coastline. an earthquake early warning system is in pilot mode in california. we hope with more funding that that system can be completed. >> all right. gavin hayes with the usgs, thank you so much. again, we're watching mexico. we also have our breaking news on the president of iran speaking out today, speaking here in new york on u.s. soil saying president trump owes him an apology. what president rouhani is threatening to do if the u.s. pulls out of the nuclear deal. that's next. what powers the digital world. communication. that's why a cutting edge university counts on centurylink to keep their global campus connected. and why a pro football team chose us to deliver fiber-enabled broadband to more than 65,000 fans. and why a leading car brand counts on us to keep their dealer network streamlined and nimble. businesses count on communication, and communication counts on centurylink.
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lashing out directly at president trump. president hassan rouhani of iran says president trump owes his country an apology for president trump's inflammatory remarks regarding the iran nuclear deal. >> translator: yesterday mr. trump was extremely offensive to the people of iran and before anything, we are waiting for mr. trump to issue an apology to the people of iran. >> president rouhani there also said that if the u.s. pulls out of the iran deal, his country may resume enriching uranium. i have elise labott with me, cnn global affairs correspondent, who covers all this on a daily basis. when you hear those words coming out of president rouhani's mouth, how much of it is bluster back or truly, truly significant? >> i think it's a little bit of posturing, because, look, yes, it would be bad for iran if the u.s. pulled out of the deal, but it's got a hell of a lot of other countries, brooke, who
already consider iran open for business. there's some skepticism about the investment climate if the u.s. doesn't take part, but european companies are lining up to do business there. so if iran were to stay in the deal and continue to do business with these other countries, then it's donald trump who's on the outside and he -- president rouhani does have a point that it would be on donald trump that the u.s. is isolated. >> what about president rouhani's point about north korea, about how trump and everyone is trying to get the world behind him on north korea and stopping them, yet if he wants to pull out of iran -- >> exactly. >> -- what happens then? what's the message? >> listen, even secretary of state tillerson said on the talk shows this weekend, on the sunday talk shows, that technically iran is in compliance of the deal. now, what the administration is saying is that iran is not live up to the spirit of this agreement. iran -- this agreement was supposed to make iran part of the world of nations and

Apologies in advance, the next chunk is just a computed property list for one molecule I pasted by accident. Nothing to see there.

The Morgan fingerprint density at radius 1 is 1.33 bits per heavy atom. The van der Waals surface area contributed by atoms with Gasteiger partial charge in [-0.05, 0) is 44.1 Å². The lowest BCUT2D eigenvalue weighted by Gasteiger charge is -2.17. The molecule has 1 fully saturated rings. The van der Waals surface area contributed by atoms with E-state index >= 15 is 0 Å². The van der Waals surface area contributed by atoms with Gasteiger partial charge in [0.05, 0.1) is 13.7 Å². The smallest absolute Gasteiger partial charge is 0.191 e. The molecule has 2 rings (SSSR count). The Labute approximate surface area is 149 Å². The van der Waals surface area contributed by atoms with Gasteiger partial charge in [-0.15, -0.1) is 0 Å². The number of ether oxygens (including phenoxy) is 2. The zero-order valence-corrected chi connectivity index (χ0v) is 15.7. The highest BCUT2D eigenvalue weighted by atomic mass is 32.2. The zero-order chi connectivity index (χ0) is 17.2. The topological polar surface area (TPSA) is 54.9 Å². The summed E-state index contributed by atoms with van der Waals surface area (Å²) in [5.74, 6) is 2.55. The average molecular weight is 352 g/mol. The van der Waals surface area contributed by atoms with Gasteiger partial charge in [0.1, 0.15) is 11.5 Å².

moderate its behavior. i think that was the long-term hope but that's never what the agreement was intended to do. and so if iran, if an international atomic energy agency, most countries agree that iran is abiding by this deal. if the u.s. pulls out and says it's not living up to the spirit, then why would north korea ever make a deal with the united states if it says that the u.s. doesn't live up to its agreement and that president trump is doing that on, you know, paris, he's doing it on nafta, he's doing it on a lot of other things. and so i think the u.s. credibility really is on the line, not only in terms of iran but in terms of its future deal making and president trump is supposed to be the deal maker. >> he said he's made up his mind but is not telling anyone just yet. maybe he kicks it to congress, we shall see. elise labott, good to see you. coming up next, it is a race here in mexico as crews are trying to save this little girl from the rubble at this elementary school in mexico city. they have seen her little hand
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pull them out of the iran nuclear deal. here's the discussion. >> you are here on your first address to the world. you have areas of agreement and disagreement. what are the main areas of disagreement right now? >> i think the very first is well-known is about climate. and as president decided to leave paris agreement, i mean, that is his choice, and i do respect his choice, and he was elected on the basis of such a decision. but i do regret the decision. and i do want to convince him to come back to it. because for me that's the core agreement for climate. and i do believe that, especially after the hurricanes we've just had both in u.s. and in france, we do feel direct consequences of emissions, and all the climate change. >> the president says this is a